The South Asian Times

20 November 2018 11:15 AM

Sanskrit draws learners from many ethnic groups

Special to The South Asian Times

New York: With a long red “tilak” on his forehead, lighter skin and rare name, Bhima-Karma Saragrahi was a cynosure of many eyes at a recent Sanskrit residential camp-cum-convention held in Parsippany, New Jersey. Though it was his first time at such an event, the 40-year-old felt at ease because of his familiarity with the ancient language.
After studying up to the 10th grade and undergoing a course on the Bhagavad-Gita, he left the US for India at age 21. Saragrahi believes that the “esoteric and deep culture” of Hinduism required the study of Sanskrit. He spent several years in India learning Hindi and further improving his Sanskrit.
Based in Boston, he makes a living working in real estate. He is good with Indian musical instruments, including “mridangam” which he played at the convention last month. During his spare time, he offers music lessons.
His parents converted to Hinduism through  ISKCON founder Swami Prabhupada when they were teenagers. “I am the second-generation follower of the Sanatana Dharma,” Saragrahi says.
Another attendee was Sanskrit student Doriano Miletic (Dayapuri), 58, an immigrant from Croatia. “By attending this kind of conventions, one can learn the language and improve it,” he said. The Queens-based engineer and his wife follow the precepts of Hinduism into which they were initiated by a Rajasthani guru. They also prefer vegetarian ‘saatvik’ food.
The Jaahnavi convention, organized by the California-based Samskruta Bharati USA, drew nearly 300 people, including children and teenagers. In fact, a group of teenagers, speaking the ancient language fluently, welcomed the attendees with folded hands.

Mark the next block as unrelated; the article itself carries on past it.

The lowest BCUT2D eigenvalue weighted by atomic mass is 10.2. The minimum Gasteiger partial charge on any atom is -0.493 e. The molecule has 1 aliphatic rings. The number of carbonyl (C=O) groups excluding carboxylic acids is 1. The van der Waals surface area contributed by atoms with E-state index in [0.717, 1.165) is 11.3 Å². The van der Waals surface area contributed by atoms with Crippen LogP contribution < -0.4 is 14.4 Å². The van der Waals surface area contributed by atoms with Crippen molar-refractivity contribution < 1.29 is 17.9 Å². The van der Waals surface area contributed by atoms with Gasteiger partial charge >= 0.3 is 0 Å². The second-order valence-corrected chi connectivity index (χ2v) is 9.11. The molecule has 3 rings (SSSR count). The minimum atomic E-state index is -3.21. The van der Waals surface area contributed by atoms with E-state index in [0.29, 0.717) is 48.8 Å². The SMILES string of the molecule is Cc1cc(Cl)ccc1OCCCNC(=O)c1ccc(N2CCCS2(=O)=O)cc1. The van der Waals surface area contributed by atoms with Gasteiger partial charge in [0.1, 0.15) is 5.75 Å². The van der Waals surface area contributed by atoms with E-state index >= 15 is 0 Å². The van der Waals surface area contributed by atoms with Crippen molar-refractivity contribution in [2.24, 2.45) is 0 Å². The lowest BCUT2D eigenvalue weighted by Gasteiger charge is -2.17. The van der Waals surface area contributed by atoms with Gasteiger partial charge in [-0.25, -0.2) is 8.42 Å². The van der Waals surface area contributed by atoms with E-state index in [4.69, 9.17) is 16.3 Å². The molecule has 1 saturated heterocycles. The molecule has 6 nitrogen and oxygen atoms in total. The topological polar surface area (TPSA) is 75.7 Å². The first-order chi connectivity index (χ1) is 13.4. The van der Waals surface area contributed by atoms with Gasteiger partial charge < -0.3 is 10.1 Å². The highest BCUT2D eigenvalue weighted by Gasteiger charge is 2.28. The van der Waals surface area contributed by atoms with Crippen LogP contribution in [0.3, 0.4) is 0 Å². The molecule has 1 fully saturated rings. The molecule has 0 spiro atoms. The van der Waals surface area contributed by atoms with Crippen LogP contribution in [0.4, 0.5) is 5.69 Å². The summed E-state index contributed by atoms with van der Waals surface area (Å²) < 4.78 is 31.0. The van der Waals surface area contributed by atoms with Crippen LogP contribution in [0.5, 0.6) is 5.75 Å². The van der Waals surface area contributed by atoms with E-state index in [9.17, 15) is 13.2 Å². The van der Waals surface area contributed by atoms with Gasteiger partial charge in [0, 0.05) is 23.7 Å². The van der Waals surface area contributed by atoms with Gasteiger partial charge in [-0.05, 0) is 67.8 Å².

Lalith Gannavaram from Trumbull, Connecticut, is a 12th grade student. Sporting “vibhuti” on his forehead and wearing traditional clothes, he looked like a “gurukulam” student. He has learned the language from an early age. “It was intrinsic,” noted the boy, who is planning to study for his bachelor’s degree in Texas next year.
Chapel Hill, North Carolina-based Chrystina Passanisi said the wisdom that Sanskrit gives is helping in her study of Vaastu Sastra and southern Indian architecture. Passanisi, who attended the language classes during the convention, runs a women’s clothing boutique.
Nanik Ram, 35,  a physician from Boston, sees ancient wisdom in the language and plans to resume his study of Sanskrit shortly. He expects to attend the convention next year also.
The goal of Raghavendra Kundalagurti, who works at Barclays, is to study the Vedic literature in its original form. He finds such a convention helpful.
For retired Voice of America employee Satish Bhatia, 76, it was an opportunity to meet with the speakers. He felt  the gathering and its proceedings were better than last year. Bhatia urged the organizers to make more videos available so that more  people would get help learning Sanskrit.

There are a about 10,000 fluent speakers of the language in the United States and Samskruta Bharati wants to raise the numbers exponentially.

Jagannath Bharadwaj, 59, was an attendee from West Palm Beach, Florida. He works as an accountant and it was the second time he participated in a Sanskrit convention; the previous one was in Dallas attended by about 100 people. The Tamil Nadu native attended an advanced-level class at the convention.

According to Prof M.G. Prasad, Sanskrit is an “ornament one can wear.” It improves one’s language and culture, he added.

Jaahnavi Toolsidas – a fifth grader -- wants to learn the language to study the Gita. She echoed a known fact that Sanskrit is the most scientific language. Juhi Chitkara, a sixth grader, wants to learn it to gain knowledge of other languages such as Hindi and German.

For Mexican Vanessa Acevedo, from Montreal, it was an opportunity to know the language more effectively which would help her teach it in the future. The 37-year-old wearing traditional Indian dress, who speaks Spanish, French, English, Hindi and Sanskrit, is interested in learning more about India and its culture and she believes Sanskrit is a vehicle to achieve it. “I am realizing that dream now,” she told this writer.

Update: 17 Oct, 2017